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The Manciple's purchases

Written by Judith Curthoys, posted on Monday, January 1, 2018

Document of the month - January 2018

Christ Church Archives, Battels 1577 - 1580, x(1).c.19

The manciple was the provisioner of meat for a college or an inn of court. Several Oxford and Cambridge colleges still employ manciples, although the role varies from one place to another. Perhaps the most famous is the manciple in Chaucer’s Canterbury Tales who is renowned for his sharp purchasing practices, his wit, and his ability to run rings around his employers.

During his time in the office of manciple at Christ Church, John Furnivall, kept particularly close records of the purchases he made. Each day he recorded exactly what was bought and how much it had cost.

Detail from Christ Church Archives, Battels 1577 - 1580, x(1).c.19The open pages show his entries for 27 December 1577 to 6 January 1578.
Click the small image on the right to view a large version

With today’s frantic rush to buy everything we need for Christmas before the shops close for the holiday, it is surprising to see that the kitchen received goods right through the twelve days of Christmas.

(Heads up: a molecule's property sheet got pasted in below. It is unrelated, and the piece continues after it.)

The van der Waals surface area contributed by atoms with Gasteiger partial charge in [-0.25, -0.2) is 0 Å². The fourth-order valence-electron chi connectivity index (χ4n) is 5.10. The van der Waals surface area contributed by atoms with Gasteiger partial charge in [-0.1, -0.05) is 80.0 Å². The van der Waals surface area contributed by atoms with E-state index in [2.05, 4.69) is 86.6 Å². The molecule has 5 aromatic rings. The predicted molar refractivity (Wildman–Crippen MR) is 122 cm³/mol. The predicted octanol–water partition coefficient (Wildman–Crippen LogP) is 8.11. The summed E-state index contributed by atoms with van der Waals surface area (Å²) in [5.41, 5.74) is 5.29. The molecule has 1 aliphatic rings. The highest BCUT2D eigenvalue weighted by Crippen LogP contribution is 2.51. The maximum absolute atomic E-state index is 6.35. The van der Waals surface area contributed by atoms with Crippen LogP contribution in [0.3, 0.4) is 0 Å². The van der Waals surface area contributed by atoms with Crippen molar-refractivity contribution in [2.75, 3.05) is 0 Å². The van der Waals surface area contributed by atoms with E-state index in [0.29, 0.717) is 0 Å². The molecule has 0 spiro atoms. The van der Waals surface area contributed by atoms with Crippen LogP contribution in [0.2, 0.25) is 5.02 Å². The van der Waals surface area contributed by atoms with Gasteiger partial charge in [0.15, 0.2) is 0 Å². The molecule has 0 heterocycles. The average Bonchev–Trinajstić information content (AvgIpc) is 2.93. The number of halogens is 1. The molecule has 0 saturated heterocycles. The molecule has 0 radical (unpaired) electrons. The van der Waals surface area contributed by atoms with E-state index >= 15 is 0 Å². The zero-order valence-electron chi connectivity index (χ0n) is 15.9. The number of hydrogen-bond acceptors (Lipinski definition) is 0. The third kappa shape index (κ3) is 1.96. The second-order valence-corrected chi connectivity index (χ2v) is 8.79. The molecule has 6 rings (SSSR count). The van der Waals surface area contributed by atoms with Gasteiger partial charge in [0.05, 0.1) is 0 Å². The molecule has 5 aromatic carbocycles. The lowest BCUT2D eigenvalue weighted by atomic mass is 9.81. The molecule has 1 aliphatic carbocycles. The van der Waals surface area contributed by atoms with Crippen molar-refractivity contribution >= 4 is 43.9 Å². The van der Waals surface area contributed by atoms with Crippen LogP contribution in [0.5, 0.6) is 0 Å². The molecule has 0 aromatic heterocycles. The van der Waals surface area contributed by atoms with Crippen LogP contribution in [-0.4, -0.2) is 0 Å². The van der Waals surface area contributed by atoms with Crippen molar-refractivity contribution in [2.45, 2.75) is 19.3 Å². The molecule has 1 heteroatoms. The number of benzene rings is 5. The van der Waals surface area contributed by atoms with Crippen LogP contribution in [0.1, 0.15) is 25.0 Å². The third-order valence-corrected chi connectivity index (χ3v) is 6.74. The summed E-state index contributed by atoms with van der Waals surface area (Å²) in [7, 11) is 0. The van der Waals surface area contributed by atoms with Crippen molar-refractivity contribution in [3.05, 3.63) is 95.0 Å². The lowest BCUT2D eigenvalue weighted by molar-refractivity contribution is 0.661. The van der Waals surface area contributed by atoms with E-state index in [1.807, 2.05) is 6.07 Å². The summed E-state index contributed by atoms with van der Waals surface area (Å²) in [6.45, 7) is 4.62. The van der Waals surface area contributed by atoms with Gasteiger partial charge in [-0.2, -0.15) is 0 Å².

The entry for New Year’s Day, a Wednesday, at the top of the right hand page, begins with the purchase of 3lbs of butter at 10½d and 6 loins, 6 shoulders, and 4 necks of mutton for which Furnivall paid the princely sum of 11s.

The list continues half a hog, several joints of veal, two capons, two woodcocks, and seven larks. During Elizabeth’s reign, Wednesdays were fish days as well as the traditional Friday (in order to boost the ship-building trade and the training of sailors), but it would seem that the season was celebrated with meat on this occasion.

The following day was equally meat-laden but some butter, spices, and red herrings were also on the shopping list. A bottle of sack was sent to the Treasury, presumably to keep the clerk happy if he had to work at New Year, and some black pears were bought for the lame cook. 

But, by Friday 3 January, the holiday season was beginning to run down, and fish became the order of the day again. The entry records the purchase of ling, whiting, thornbacks (skate), fresh cod, haddock, with a bit of cheese on the side. On the previous Friday, the diet had included oysters and, once or twice in Furnivall’s accounts, lobsters make an appearance.

Vegetables rarely appear in the accounts; on these two pages only onions appear. They were unpopular in Tudor England but it is very likely that there was a kitchen garden which provided all the greens that were needed. But one thing was for certain, the food was designed to be filling. Scattered throughout most of the entries are eggs, cream, butter, oatmeal, barley, and suet. The men of Christ Church had no reason to go hungry!